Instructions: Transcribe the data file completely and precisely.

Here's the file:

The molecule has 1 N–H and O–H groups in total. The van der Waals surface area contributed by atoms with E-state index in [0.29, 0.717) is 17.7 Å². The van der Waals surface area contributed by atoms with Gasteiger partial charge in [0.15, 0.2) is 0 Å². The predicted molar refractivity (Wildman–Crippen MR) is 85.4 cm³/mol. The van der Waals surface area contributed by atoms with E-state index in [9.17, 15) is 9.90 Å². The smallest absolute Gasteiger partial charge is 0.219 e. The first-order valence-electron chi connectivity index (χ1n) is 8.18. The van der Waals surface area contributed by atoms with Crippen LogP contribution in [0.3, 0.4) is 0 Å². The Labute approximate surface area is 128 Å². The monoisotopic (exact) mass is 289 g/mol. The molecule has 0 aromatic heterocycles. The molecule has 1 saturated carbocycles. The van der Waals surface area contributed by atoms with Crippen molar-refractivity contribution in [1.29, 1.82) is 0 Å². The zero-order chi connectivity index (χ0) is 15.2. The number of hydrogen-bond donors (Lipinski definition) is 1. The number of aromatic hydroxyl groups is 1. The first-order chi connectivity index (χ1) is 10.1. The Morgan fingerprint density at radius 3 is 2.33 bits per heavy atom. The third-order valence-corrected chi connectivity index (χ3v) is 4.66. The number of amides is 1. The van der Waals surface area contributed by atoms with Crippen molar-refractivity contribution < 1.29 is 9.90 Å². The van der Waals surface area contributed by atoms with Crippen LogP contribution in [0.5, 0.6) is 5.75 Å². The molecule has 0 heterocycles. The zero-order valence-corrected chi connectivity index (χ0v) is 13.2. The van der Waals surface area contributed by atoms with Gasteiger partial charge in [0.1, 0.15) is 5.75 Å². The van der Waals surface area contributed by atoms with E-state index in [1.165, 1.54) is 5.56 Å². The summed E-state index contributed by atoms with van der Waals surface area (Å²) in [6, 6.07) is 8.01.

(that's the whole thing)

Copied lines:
The molecule has 1 N–H and O–H groups in total. The van der Waals surface area contributed by atoms with E-state index in [0.29, 0.717) is 17.7 Å². The van der Waals surface area contributed by atoms with Gasteiger partial charge in [0.15, 0.2) is 0 Å². The predicted molar refractivity (Wildman–Crippen MR) is 85.4 cm³/mol. The van der Waals surface area contributed by atoms with E-state index in [9.17, 15) is 9.90 Å². The smallest absolute Gasteiger partial charge is 0.219 e. The first-order valence-electron chi connectivity index (χ1n) is 8.18. The van der Waals surface area contributed by atoms with Crippen LogP contribution in [0.3, 0.4) is 0 Å². The Labute approximate surface area is 128 Å². The monoisotopic (exact) mass is 289 g/mol. The molecule has 0 aromatic heterocycles. The molecule has 1 saturated carbocycles. The van der Waals surface area contributed by atoms with Crippen molar-refractivity contribution in [1.29, 1.82) is 0 Å². The zero-order chi connectivity index (χ0) is 15.2. The number of hydrogen-bond donors (Lipinski definition) is 1. The number of aromatic hydroxyl groups is 1. The first-order chi connectivity index (χ1) is 10.1. The Morgan fingerprint density at radius 3 is 2.33 bits per heavy atom. The third-order valence-corrected chi connectivity index (χ3v) is 4.66. The number of amides is 1. The van der Waals surface area contributed by atoms with Crippen molar-refractivity contribution < 1.29 is 9.90 Å². The van der Waals surface area contributed by atoms with Crippen LogP contribution in [0.5, 0.6) is 5.75 Å². The molecule has 0 heterocycles. The zero-order valence-corrected chi connectivity index (χ0v) is 13.2. The van der Waals surface area contributed by atoms with Gasteiger partial charge in [0.1, 0.15) is 5.75 Å². The van der Waals surface area contributed by atoms with E-state index in [1.165, 1.54) is 5.56 Å². The summed E-state index contributed by atoms with van der Waals surface area (Å²) in [6, 6.07) is 8.01.